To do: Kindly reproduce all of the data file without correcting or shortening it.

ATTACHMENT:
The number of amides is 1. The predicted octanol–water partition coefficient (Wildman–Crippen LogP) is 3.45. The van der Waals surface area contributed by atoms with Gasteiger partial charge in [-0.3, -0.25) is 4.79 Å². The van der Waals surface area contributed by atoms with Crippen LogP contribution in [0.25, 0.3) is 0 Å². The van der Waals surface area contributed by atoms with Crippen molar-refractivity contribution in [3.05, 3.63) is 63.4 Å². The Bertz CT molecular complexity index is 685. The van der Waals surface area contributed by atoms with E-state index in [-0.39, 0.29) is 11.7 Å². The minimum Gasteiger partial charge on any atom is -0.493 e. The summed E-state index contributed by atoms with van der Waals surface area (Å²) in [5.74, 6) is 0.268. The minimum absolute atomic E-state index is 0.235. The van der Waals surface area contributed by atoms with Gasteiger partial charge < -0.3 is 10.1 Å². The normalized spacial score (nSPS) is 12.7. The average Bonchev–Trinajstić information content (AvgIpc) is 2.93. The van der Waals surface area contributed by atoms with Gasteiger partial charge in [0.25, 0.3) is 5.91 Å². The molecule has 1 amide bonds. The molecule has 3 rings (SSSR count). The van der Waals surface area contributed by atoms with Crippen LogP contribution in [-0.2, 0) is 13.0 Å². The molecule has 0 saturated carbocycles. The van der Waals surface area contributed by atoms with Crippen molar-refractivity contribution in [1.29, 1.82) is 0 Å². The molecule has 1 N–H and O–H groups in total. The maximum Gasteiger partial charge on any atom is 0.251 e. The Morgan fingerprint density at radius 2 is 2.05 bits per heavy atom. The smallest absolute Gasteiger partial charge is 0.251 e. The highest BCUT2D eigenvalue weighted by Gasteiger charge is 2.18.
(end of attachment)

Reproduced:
The number of amides is 1. The predicted octanol–water partition coefficient (Wildman–Crippen LogP) is 3.45. The van der Waals surface area contributed by atoms with Gasteiger partial charge in [-0.3, -0.25) is 4.79 Å². The van der Waals surface area contributed by atoms with Crippen LogP contribution in [0.25, 0.3) is 0 Å². The van der Waals surface area contributed by atoms with Crippen molar-refractivity contribution in [3.05, 3.63) is 63.4 Å². The Bertz CT molecular complexity index is 685. The van der Waals surface area contributed by atoms with E-state index in [-0.39, 0.29) is 11.7 Å². The minimum Gasteiger partial charge on any atom is -0.493 e. The summed E-state index contributed by atoms with van der Waals surface area (Å²) in [5.74, 6) is 0.268. The minimum absolute atomic E-state index is 0.235. The van der Waals surface area contributed by atoms with Gasteiger partial charge < -0.3 is 10.1 Å². The normalized spacial score (nSPS) is 12.7. The average Bonchev–Trinajstić information content (AvgIpc) is 2.93. The van der Waals surface area contributed by atoms with Gasteiger partial charge in [0.25, 0.3) is 5.91 Å². The molecule has 1 amide bonds. The molecule has 3 rings (SSSR count). The van der Waals surface area contributed by atoms with Crippen LogP contribution in [-0.2, 0) is 13.0 Å². The molecule has 0 saturated carbocycles. The van der Waals surface area contributed by atoms with Crippen molar-refractivity contribution in [1.29, 1.82) is 0 Å². The molecule has 1 N–H and O–H groups in total. The maximum Gasteiger partial charge on any atom is 0.251 e. The Morgan fingerprint density at radius 2 is 2.05 bits per heavy atom. The smallest absolute Gasteiger partial charge is 0.251 e. The highest BCUT2D eigenvalue weighted by Gasteiger charge is 2.18.